By employing a fixed-length optical cavity in combination with a variable-length optical cavity, the present invention yields a modulator characterized by a broad resonance and low loss. That is, the present invention, offers the desirable features of the both the modulator disclosed by Aratani (low insertion loss) and the modulator disclosed in U.S. Pat. No. 5,500,761 (broad resonance). The fixed length optical cavity 42 provides a second resonance that is located at a fixed basis wavelength. When the resonance of the variable length optical cavity 20 is adjusted to suitably overlap the resonance of the fixed-length optical cavity 42, the bandwidth of combined resonance may be substantially greater than the bandwidth of the individual resonances.

It is preferred that modulators according to the present invention are formed and operated so that under the action of bias the membrane 15 moves towards the substrate 10. In other words, the size of the air gap 20 decreases under bias. Alternatively, it is within the contemplated scope of this invention that modulators be formed and operated so that the membrane 15 moves away from the substrate 10 under the action of bias, i.e., the air gap 20 increases. The optical properties of both versions are the same. Such a modulator may be formed by suspending an electrode, such as a ring of conductive material, above the membrane 15, i.e., on the side of the membrane furthest from the substrate. By applying a bias voltage across the ring and the membrane 15, an electrostatic attraction will be created, moving the membrane 15 toward the ring, and away from the substrate. The electrode is not limited to a ring of conductive material. However, the configuration should be such that the optical signal will pass through the electrode with minimal signal attenuation.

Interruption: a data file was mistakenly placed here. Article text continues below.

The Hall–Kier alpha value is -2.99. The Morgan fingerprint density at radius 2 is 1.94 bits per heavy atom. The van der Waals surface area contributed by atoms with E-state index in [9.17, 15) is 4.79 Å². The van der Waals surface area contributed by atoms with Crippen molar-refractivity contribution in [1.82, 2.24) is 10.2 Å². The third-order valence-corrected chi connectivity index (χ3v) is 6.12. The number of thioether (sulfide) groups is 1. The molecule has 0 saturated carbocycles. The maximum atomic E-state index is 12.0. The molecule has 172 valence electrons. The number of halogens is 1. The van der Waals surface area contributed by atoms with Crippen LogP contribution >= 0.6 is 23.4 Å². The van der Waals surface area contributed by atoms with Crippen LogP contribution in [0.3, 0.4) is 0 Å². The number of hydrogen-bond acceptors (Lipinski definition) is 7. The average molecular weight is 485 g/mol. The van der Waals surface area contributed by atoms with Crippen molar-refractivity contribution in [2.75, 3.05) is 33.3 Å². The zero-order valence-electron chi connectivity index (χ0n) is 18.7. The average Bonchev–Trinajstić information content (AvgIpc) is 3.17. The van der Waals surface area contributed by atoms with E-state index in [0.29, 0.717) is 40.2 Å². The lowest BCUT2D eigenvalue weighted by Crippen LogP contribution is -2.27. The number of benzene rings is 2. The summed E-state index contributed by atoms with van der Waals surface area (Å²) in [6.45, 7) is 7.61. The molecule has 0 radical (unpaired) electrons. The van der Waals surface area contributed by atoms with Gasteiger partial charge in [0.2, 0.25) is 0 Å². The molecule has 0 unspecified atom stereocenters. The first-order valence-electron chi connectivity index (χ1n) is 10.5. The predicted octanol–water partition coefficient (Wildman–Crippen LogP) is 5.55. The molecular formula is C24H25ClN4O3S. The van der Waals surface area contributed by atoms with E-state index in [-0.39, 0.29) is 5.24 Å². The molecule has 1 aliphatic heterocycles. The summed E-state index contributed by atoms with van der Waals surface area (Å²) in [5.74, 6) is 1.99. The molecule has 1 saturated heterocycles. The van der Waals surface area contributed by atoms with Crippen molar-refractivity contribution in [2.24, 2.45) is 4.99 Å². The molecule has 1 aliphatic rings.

Alternatively, a bias current rather than a voltage, may be supplied to the inventive modulator. The current can be controlled to produce a magnetic repulsion between the membrane 15 and substrate 10 so that the membrane will move away from the substrate under the action of bias.